Fan-ning O’er It: Karl Marx in Kalbadevi

Posted on 22 June, 2016 by Team Wishberry

Karl-Marx-In-Kalbadevi (2)
Karl Marx is the most influential socialist thinker of all time. Till he was 17, his motto was basically – beer pivanu, thoda aur beer pivanu, majjani life. That is when he met Prof. Bruno Bauer. His motto, after that, for the rest of his life, became – study karanu, book likhanu, revolutionary life. He was deported and banned across all of Europe, starting with his motherland, Germany. His works led to the socialist revolution in Russia which ended in Lenin setting up communism in the country. The troublemaker, the history taker, the free thinker shackled by poverty himself, as he took on the system which led to it.
Now, imagine that same man, angry about the prevalent social system, dancing to the beats of Psy’s Gangnam Style and singing his own Hindi lyrics to it. Yes, both those things together is Karl Marx in Kalbadevi. It is a mix of Marx’s personal life, his theories and philosophies, mixed with the idiosyncrasies of him being in one of the most crowded places in Mumbai in 2016.
The backstory to Marx’s appearance in present time goes like this: Mr. Marx wants to clear his name off the many allegations the world has burdened on him in the 160 years or so he has been dead. He decides to come to Mumbai to visit Mani Bhavan, to fix his name, but is denied entry owing to strict timings of the now museum. This is when he chances upon Manoj Shah, who offers him an hour and a half to tell the world whatever he has to. There is only one demand – entertain the audience every now and then. Thus begins a crazy song, dance and gossip routine in and about Marx’s own life. Peppering all of this is a vivid appeal to the audience to not have the Gujarati thali at Bhagat Tarachand, owing to his own experience.
 
Adapted from Howard Zinn’s 1999 American play, Marx in Soho, the play was first performed in Gujarati for a couple of years before it made its way into Hinglish due to popular demand. Writer Uttam Gada has seamlessly fused Mumbai references, and made it truly Indian, with regular references to our very own Mahatma Gandhi. A special mention is deserved for Marx’s Worker Janato, a spin-off of Gandhi’s Vaishnav Janato. The connections are brilliantly made, and the messages are relatable and still relevant, despite there being some complex talk of Marxist philosophies and theories.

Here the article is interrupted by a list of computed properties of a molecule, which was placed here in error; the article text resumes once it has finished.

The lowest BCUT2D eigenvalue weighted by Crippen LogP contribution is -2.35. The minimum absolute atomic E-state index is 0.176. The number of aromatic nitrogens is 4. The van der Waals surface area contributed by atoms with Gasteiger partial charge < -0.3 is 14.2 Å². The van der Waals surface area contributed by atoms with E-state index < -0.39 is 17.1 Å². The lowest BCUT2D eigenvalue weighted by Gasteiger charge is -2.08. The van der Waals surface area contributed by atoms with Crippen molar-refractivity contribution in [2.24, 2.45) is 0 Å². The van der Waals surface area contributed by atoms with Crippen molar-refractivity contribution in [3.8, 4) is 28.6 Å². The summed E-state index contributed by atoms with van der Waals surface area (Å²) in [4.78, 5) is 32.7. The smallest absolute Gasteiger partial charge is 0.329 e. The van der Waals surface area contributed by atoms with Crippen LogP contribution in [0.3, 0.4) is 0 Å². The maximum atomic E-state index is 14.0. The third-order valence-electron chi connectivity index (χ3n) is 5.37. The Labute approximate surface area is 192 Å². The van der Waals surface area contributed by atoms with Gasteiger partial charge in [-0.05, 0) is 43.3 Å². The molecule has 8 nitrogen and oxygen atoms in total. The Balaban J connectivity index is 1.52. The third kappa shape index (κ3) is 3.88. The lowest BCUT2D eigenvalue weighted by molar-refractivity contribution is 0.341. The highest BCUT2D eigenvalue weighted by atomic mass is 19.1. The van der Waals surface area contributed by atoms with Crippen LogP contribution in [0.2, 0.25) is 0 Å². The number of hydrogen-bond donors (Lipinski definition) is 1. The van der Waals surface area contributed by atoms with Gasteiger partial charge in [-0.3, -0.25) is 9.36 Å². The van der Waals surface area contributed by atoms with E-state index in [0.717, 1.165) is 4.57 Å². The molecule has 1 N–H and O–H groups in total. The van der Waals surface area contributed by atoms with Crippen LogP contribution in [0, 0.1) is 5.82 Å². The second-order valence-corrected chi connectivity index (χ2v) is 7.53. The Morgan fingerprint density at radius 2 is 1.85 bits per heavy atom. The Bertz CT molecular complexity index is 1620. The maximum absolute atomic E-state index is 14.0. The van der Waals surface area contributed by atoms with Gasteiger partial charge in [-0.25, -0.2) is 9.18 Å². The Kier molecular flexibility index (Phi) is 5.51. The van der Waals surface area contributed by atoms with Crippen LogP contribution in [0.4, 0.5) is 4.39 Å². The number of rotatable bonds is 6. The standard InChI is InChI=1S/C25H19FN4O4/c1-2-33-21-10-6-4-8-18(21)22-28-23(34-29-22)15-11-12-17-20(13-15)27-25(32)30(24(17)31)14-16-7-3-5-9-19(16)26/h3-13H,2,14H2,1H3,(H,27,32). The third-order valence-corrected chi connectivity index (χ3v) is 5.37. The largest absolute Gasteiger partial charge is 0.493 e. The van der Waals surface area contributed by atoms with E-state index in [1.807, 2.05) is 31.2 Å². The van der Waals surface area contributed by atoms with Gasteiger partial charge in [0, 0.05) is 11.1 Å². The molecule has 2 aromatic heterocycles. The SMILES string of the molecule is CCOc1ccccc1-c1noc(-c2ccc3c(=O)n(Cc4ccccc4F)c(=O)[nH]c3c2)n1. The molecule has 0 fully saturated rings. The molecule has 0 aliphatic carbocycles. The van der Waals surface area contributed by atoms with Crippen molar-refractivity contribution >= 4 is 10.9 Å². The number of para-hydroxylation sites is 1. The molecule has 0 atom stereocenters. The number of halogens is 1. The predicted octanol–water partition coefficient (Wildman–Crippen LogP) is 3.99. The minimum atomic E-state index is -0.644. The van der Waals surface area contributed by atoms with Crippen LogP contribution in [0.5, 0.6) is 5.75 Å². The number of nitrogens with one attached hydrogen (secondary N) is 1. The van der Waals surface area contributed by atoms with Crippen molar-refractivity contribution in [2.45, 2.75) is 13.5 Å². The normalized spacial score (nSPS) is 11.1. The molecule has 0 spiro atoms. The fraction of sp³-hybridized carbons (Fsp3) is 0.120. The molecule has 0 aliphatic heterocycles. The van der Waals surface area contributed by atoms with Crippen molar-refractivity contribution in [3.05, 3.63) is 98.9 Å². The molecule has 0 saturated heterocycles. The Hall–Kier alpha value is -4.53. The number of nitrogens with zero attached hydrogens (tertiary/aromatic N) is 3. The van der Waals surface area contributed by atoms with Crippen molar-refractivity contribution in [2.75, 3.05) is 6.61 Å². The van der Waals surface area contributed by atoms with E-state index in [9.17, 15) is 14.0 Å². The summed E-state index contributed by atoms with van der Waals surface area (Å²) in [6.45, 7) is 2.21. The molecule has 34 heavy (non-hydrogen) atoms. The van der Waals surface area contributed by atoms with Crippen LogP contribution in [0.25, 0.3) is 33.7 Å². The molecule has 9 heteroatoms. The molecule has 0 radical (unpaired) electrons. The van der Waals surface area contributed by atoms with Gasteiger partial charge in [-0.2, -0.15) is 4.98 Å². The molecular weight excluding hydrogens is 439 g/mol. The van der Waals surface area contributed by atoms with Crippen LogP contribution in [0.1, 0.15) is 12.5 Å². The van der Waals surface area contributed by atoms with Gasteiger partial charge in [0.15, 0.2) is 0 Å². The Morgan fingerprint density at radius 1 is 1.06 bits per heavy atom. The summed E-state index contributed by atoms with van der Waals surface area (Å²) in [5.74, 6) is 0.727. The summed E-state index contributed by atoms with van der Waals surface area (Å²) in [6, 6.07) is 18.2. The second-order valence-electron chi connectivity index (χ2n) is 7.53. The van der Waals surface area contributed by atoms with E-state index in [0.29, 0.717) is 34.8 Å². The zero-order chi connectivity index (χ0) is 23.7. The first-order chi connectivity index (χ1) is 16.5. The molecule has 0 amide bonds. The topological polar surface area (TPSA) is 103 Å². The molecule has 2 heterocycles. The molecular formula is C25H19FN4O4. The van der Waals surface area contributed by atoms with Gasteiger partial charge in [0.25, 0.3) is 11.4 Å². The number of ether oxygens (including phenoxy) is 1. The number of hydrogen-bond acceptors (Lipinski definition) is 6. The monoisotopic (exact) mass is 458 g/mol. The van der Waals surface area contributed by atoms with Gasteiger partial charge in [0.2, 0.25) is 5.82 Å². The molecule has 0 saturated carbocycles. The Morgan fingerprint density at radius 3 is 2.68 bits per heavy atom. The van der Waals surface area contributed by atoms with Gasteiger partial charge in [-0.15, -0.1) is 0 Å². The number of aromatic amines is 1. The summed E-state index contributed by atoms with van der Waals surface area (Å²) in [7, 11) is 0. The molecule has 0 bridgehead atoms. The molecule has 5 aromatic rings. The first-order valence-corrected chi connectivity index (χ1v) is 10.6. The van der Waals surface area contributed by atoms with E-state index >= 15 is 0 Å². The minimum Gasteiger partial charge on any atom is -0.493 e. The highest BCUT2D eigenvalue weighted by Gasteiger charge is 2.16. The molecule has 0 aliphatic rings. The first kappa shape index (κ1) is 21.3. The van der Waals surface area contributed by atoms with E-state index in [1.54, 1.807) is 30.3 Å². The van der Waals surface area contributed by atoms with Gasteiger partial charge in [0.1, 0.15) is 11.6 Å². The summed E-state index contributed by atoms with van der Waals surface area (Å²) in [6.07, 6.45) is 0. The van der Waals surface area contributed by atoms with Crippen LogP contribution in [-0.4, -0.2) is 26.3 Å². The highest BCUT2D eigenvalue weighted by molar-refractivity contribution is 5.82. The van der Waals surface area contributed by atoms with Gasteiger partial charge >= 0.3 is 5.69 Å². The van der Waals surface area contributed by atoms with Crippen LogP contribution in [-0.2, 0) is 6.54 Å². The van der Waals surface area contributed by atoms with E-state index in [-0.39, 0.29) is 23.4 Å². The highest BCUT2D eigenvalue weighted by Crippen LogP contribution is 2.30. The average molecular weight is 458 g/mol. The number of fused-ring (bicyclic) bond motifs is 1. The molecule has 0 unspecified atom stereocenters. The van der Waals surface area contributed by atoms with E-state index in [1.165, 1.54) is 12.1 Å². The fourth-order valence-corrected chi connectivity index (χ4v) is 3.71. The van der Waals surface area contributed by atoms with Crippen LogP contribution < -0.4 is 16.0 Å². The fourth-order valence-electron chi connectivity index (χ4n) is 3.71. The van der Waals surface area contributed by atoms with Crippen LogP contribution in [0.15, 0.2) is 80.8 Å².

The play brilliantly chronicles Marx’s life through Marx himself and shows a side of him the world barely talks about – the human side. It shows Marx as the incredibly loving father, a very thankful husband, and an extremely grateful friend that he was in his personal life. Apart from that, the writer has described efficiently, Marx’s observation of the current social system, and disappointment at the fact that not much has changed since he died.
The director Manoj Shah, a maverick in the Gujarati theatre, has elevated the adaptation to a great level. The lighting is brilliant and really makes the effects of various scenes hit harder. Another interesting thing which the makers have employed is audience interaction. Throughout the play, Marx constantly interacts with the audience in the form of a random question, or just a demonstration of the existing capitalist system.
And that brings us to Karl Marx himself. By that, I mean, Satchit Puranik. Puranik plays Marx like one would imagine the writer of Das Kapital to be. He truly embodies Marx’s feelings towards various things the philosopher stood for and stood against. But, the thing that awed me the most was his fluent shift between languages. Puranik had to use at least 7 languages and dialects – Hindi, English, Gujarati, German, Marathi, Bengali, and the Parsi accent – and he does all of them with marvellous ease. This kind of élan is so hard to find on the stage these days. He has adapted, what one would assume, how Marx must have been like without even once sounding too over the top or falling short. He also surprises the audience with some decent singing, whenever he sings.
So who should watch this play? Well, honestly, the play is thoroughly enjoyable only when you’re familiar with Marx’s philosophies, socialism and the history associated with it. The uninitiated would find themselves lost in the play, even though the makers have kept things really simple and avoided jargon.
Karl Marx in Kalbadevi is as kickass as it sounds, and better! DO NOT miss it.

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